The first detection of two previously undiscovered species of megamaser is reported online this week in Nature Communications. Since the late 1970s, only three types of molecules have been found to form megamasers: water, hydroxyl and formaldehyde.
Maser is an acronym for microwave amplification by stimulated emission of radiation and, in astronomy, describes a bright object that produces amplified electromagnetic waves. Megamasers are a million times more luminous than typical galactic masers and are often associated with active galactic nuclei, which are bright, compact areas at the centre of galaxies. Radiation from active galactic nuclei is currently thought to be indicative of the presence of a supermassive black hole. High-resolution observations of megamasers enable researchers to probe active galactic nuclei and estimate the masses of central supermassive black holes.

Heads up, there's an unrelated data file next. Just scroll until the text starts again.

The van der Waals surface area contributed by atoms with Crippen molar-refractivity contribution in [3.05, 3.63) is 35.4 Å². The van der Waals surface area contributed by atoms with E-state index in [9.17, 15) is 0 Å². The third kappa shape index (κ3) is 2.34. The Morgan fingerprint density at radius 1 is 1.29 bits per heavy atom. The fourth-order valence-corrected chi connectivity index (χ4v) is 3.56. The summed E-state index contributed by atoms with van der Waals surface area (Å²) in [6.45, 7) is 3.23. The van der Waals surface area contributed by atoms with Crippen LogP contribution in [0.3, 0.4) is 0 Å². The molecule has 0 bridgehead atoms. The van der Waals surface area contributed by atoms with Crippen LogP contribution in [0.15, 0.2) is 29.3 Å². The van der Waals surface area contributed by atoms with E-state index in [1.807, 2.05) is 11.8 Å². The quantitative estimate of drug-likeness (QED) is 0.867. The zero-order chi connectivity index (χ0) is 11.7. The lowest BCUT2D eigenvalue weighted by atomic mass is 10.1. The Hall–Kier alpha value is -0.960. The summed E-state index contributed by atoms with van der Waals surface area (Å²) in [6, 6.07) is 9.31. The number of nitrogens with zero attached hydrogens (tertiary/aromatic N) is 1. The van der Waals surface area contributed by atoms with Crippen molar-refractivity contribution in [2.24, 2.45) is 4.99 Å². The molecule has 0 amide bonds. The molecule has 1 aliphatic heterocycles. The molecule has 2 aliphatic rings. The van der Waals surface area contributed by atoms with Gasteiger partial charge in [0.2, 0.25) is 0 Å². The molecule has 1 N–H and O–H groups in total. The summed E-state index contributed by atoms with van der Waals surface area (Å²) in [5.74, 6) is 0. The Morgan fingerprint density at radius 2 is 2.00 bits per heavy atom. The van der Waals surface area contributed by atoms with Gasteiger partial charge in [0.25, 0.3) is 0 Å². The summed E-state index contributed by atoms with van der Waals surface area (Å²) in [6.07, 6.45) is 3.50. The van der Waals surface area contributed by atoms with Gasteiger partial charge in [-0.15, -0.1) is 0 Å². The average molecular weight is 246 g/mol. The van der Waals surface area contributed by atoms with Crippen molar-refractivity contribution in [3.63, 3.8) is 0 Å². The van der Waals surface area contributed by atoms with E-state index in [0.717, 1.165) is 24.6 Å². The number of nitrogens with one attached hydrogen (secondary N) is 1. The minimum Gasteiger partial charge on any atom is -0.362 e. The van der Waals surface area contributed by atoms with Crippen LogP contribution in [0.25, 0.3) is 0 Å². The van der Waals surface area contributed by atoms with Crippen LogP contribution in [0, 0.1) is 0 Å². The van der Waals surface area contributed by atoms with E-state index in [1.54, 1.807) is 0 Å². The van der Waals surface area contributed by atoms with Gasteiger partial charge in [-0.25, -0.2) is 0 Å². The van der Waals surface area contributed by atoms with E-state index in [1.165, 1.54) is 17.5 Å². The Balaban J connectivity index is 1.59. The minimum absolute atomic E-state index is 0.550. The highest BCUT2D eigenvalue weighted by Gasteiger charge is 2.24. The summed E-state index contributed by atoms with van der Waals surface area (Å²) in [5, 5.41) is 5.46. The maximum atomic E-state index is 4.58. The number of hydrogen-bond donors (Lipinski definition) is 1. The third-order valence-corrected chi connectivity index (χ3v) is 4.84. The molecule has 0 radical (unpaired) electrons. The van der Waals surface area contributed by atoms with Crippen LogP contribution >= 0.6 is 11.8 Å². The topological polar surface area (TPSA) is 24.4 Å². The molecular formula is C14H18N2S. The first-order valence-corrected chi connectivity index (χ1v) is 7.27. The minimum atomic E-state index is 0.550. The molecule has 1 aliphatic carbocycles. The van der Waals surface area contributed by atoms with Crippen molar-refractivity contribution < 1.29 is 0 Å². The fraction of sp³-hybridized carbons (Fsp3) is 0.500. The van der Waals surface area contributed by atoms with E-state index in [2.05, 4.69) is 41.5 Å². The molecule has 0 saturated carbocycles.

Junzhi Wang and colleagues report the detection of both silicone monoxide and methanol (SiO and CH3OH) megamasers near the centre of the Seyfert 2 galaxy, NGC1068, using the IRAM 30-meter telescope. Based on their observations they suggest that the SiO megamaser originated from a dust disk at the centre of the galaxy and that the CH3OH megamaser originated at the front of a shock wave. As these megamaser detections are preliminary, further confirmation will be required before information about host galaxies can be inferred.